"The Twelve"

We have endeavored to survey "The Twelve" maintaining the following proposition as our aim:

That we may gain a deeper appreciation of God’s holiness and severity against all sin, so that we may grow in our esteem of Christ and treasure Him more.

You will find content and media that was presented in this series below.

Meaning of Name Prophet Book
Hosea "Salvation" Illustrator of Enduring Love Restoring Grace: God’s Loyal Love
Joel "Yahweh is God" Preacher of Repentance The Coming of the Day of the Lord
Amos "Burden-bearer" Covenant Reformer Injustices Demanding Justice
Obadiah "Servant of Yahweh" Preacher of Poetic Justice Prophet of Poetic Justice
Jonah "Dove" Messenger of Grace God is Gracious and Merciful
Micah "Who Is Like Yahweh" Attorney of Social Injustice and Spiritual Infection Crisis and the Christ
Nahum "Comfort" Prophet of Justice and Mercy Justice and Mercy
Habakkuk "One who Embraces" Theologian of Faith Trust in God who is Holy
Zephaniah "Yahweh Hides" Royal Prophet of Revival The Judgment That Purifies
Haggai "Festal One" Prophet of Priorities A Message of Misplaced Priorities
Zechariah "Yahweh Remembers" Major of the Minors & Herald of Christ God Remembers: Messiah Will Come
Malachi "My Messenger" Messenger of the Covenant and Messiah Messenger of the Covenant and Messiah

This is a short article that offers a synopsis of The Twelve with special attention to the theological themes most clearly shared by each of the prophets.

"The Twelve" is the original title given to the last twelve books of the Old Testament in the canon familiar to English translations. The Twelve prophets contain a rich deposit of theology, history, admonition, and prophetic promises. This introductory overview underscores a few of the essentials of this most neglected portion of all Scripture.

Hosea means "Salvation," and his message is one of grace. The title given to this book is Restoring Grace: God’s Loyal Love. "Hosea heads the list as it is the longest of the twelve and was considered in Jewish tradition as the earliest: 'The Lord first spoke through Hosea'" (Baba Bathra 14b, 15a). [1]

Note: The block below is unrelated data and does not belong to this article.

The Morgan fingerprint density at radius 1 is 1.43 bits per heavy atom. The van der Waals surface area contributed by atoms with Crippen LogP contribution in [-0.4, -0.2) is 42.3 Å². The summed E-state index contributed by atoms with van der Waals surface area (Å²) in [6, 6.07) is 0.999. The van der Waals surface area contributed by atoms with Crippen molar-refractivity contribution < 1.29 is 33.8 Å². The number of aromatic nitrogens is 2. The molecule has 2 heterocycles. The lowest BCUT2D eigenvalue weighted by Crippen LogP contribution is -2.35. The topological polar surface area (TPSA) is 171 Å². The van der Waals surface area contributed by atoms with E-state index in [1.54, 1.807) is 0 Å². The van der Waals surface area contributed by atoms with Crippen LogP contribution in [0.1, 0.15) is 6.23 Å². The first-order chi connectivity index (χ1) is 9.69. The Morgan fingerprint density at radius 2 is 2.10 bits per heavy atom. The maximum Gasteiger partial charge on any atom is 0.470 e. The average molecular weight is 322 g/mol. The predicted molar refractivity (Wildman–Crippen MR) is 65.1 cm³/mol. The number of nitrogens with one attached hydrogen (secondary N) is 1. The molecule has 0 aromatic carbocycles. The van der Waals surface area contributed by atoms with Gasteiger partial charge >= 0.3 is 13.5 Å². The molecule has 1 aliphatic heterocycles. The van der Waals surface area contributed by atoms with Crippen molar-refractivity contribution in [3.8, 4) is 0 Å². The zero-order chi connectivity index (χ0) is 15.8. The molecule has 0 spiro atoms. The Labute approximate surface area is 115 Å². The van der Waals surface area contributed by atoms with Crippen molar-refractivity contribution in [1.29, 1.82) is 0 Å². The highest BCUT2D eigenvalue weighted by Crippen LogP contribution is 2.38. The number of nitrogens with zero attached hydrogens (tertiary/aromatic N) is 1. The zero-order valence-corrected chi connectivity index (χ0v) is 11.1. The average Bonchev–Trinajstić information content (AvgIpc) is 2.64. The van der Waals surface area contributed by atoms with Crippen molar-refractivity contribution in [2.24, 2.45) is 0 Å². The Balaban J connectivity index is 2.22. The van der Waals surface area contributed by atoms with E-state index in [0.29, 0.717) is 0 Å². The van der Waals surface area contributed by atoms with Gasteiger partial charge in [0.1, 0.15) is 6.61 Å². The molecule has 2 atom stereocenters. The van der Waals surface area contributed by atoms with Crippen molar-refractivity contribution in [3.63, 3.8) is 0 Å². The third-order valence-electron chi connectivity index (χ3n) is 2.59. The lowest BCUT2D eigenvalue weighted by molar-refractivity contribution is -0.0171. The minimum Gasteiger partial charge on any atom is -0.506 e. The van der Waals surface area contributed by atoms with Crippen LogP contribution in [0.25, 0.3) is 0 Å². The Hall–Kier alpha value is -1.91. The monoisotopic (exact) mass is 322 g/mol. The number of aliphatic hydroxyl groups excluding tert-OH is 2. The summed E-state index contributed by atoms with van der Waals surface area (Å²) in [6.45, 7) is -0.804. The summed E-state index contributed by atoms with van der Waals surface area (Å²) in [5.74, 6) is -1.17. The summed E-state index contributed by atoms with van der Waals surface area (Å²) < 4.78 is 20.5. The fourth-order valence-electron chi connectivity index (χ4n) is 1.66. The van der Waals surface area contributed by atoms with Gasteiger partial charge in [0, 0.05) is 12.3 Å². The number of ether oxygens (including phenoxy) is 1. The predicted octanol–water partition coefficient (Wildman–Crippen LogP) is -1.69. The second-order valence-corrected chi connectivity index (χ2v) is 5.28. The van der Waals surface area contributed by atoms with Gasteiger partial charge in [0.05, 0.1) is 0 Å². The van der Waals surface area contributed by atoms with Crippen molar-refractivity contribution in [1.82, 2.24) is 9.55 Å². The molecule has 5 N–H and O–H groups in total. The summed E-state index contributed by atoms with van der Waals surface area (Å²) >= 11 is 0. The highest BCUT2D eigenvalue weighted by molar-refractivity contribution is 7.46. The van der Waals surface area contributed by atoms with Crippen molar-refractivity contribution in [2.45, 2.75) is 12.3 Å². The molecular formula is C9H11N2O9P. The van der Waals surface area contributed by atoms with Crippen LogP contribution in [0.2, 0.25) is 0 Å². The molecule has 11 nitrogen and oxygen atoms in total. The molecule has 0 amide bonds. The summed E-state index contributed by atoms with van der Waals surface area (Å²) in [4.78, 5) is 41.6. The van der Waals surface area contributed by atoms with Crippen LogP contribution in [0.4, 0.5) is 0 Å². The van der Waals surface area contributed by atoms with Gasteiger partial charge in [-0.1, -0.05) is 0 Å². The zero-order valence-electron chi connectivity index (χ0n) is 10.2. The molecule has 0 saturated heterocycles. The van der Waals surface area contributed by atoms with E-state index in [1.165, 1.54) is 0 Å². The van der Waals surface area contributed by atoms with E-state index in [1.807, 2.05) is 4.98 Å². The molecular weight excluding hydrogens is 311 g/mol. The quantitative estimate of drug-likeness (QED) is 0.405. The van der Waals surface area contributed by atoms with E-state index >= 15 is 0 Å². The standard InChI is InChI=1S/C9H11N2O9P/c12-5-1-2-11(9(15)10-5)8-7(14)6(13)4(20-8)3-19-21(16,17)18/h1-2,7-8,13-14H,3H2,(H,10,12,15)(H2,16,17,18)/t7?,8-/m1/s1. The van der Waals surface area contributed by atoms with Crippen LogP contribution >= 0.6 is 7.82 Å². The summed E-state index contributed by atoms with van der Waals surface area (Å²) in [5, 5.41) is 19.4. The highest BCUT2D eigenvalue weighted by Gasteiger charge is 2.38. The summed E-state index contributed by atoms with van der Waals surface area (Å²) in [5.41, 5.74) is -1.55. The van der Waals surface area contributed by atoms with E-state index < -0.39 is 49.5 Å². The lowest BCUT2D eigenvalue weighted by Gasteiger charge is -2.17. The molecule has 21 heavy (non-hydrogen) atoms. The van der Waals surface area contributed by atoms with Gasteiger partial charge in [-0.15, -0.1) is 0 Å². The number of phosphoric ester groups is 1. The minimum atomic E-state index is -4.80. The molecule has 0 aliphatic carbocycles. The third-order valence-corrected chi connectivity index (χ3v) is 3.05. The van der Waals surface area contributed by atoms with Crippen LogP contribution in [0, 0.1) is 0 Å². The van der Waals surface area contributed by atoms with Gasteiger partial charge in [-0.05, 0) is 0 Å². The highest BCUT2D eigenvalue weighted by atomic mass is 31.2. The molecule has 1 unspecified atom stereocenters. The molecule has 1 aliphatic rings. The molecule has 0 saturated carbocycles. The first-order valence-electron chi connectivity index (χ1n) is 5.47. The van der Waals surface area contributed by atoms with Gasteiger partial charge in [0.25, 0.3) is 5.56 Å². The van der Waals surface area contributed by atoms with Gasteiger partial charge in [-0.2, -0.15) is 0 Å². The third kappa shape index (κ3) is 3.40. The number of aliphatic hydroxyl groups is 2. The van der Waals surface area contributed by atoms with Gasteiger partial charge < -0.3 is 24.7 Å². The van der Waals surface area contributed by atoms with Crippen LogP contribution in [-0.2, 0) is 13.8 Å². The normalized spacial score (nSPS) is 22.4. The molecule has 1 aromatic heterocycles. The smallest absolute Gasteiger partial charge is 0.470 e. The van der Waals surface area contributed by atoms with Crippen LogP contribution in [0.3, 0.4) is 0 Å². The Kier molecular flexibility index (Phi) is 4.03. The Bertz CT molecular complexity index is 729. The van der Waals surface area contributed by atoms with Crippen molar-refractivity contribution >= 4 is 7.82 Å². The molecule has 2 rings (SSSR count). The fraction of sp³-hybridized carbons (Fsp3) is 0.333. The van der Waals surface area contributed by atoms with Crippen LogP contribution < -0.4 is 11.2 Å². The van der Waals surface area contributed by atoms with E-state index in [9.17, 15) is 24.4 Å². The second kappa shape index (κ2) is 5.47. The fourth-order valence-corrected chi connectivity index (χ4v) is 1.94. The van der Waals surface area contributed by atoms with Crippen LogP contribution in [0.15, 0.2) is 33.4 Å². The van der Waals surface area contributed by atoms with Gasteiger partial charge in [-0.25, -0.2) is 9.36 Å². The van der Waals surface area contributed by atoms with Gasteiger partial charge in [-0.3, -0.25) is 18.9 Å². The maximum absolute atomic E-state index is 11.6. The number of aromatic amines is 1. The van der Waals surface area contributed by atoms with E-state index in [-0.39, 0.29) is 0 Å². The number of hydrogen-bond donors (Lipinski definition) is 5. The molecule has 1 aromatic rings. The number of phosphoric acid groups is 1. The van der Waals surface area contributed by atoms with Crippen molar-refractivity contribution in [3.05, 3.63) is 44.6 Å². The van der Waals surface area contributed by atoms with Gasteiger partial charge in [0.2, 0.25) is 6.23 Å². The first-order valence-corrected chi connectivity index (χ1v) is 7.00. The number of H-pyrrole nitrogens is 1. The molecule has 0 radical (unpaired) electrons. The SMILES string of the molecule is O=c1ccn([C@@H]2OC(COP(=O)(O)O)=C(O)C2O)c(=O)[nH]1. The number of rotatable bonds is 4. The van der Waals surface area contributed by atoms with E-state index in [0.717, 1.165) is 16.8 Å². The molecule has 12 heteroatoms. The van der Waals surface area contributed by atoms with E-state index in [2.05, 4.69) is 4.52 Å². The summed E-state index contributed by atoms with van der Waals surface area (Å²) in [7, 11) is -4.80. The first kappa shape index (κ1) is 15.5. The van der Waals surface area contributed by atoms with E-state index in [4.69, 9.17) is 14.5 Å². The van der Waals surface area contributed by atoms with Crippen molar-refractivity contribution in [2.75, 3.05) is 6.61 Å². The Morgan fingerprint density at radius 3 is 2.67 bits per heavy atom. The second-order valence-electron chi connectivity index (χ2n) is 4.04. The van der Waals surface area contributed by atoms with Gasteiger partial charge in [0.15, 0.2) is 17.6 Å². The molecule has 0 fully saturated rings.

Joel means "Yahweh is God," and his message urges an understanding of the holiness of God. The title given to this book is The Coming of the Day of the Lord. "This prophetic book is brief, but powerful; controversial, but important. Although it has only three short chapters, it provides a glimpse of an important set of future events encompassed by the 'Day of the Lord'.” [1]

Amos means "Burden-bearer," which is precisely the characteristic of his prophecy. The title given to this book is Injustices Demanding Justice. Amos prophesied during a period of unprecedented political expansion and economic prosperity (cf. 2 Kings 14:23–29). He was sent by the Lord to call Israel to spiritual reformation and practical preacher who stands out among the Twelve as the chief covenant reformer.

Obadiah means "Servant of Yahweh." This prophecy constitutes the shortest book in the Old Testament. The title given to this book is Prophet of Poetic Justice. In this short document, Obadiah addresses pride, injustice, lack of compassion, two-wrongs do not make a right, the need for brotherly harmony, denouncing jealousy and envy, proclaiming sovereign judgment of God against all unholiness.

Jonah means "Dove." This is the only prophetic book of the Old Testament that revolves around a Gentile nation. The title given to this book is God is Gracious and Merciful. Jonah was the only directly disobedient prophet in the latter prophets. The book contrasts the disobedience of God's covenant servant to the obedience of the legendary Ninevites, who are plainly outside of the covenant of the Lord. In sum, the book masterfully teaches a lesson concerning God's forgiveness and plans for the nations.